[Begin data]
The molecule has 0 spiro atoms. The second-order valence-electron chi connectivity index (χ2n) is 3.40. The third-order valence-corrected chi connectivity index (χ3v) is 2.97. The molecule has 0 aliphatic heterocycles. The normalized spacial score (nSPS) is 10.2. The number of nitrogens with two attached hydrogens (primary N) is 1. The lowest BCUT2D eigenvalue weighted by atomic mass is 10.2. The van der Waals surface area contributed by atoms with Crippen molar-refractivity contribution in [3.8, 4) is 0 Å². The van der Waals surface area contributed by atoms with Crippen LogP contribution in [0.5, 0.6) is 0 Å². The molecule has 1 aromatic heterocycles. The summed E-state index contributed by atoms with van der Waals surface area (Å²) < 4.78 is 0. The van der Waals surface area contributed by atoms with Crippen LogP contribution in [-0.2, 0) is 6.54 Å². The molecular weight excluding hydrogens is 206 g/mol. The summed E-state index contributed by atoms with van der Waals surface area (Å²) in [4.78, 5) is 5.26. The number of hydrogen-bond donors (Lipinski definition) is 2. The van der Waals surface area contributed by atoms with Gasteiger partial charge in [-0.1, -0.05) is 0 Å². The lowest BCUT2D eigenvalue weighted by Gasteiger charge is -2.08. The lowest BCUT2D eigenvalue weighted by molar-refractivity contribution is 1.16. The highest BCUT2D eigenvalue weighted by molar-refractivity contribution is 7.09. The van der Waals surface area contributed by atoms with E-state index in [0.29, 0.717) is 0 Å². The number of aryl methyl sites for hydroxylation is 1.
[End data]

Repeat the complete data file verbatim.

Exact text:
The molecule has 0 spiro atoms. The second-order valence-electron chi connectivity index (χ2n) is 3.40. The third-order valence-corrected chi connectivity index (χ3v) is 2.97. The molecule has 0 aliphatic heterocycles. The normalized spacial score (nSPS) is 10.2. The number of nitrogens with two attached hydrogens (primary N) is 1. The lowest BCUT2D eigenvalue weighted by atomic mass is 10.2. The van der Waals surface area contributed by atoms with Crippen molar-refractivity contribution in [3.8, 4) is 0 Å². The van der Waals surface area contributed by atoms with Crippen LogP contribution in [0.5, 0.6) is 0 Å². The molecule has 1 aromatic heterocycles. The summed E-state index contributed by atoms with van der Waals surface area (Å²) < 4.78 is 0. The van der Waals surface area contributed by atoms with Crippen LogP contribution in [-0.2, 0) is 6.54 Å². The molecular weight excluding hydrogens is 206 g/mol. The summed E-state index contributed by atoms with van der Waals surface area (Å²) in [4.78, 5) is 5.26. The number of hydrogen-bond donors (Lipinski definition) is 2. The van der Waals surface area contributed by atoms with Gasteiger partial charge in [-0.1, -0.05) is 0 Å². The lowest BCUT2D eigenvalue weighted by Gasteiger charge is -2.08. The lowest BCUT2D eigenvalue weighted by molar-refractivity contribution is 1.16. The highest BCUT2D eigenvalue weighted by molar-refractivity contribution is 7.09. The van der Waals surface area contributed by atoms with E-state index in [0.29, 0.717) is 0 Å². The number of aryl methyl sites for hydroxylation is 1.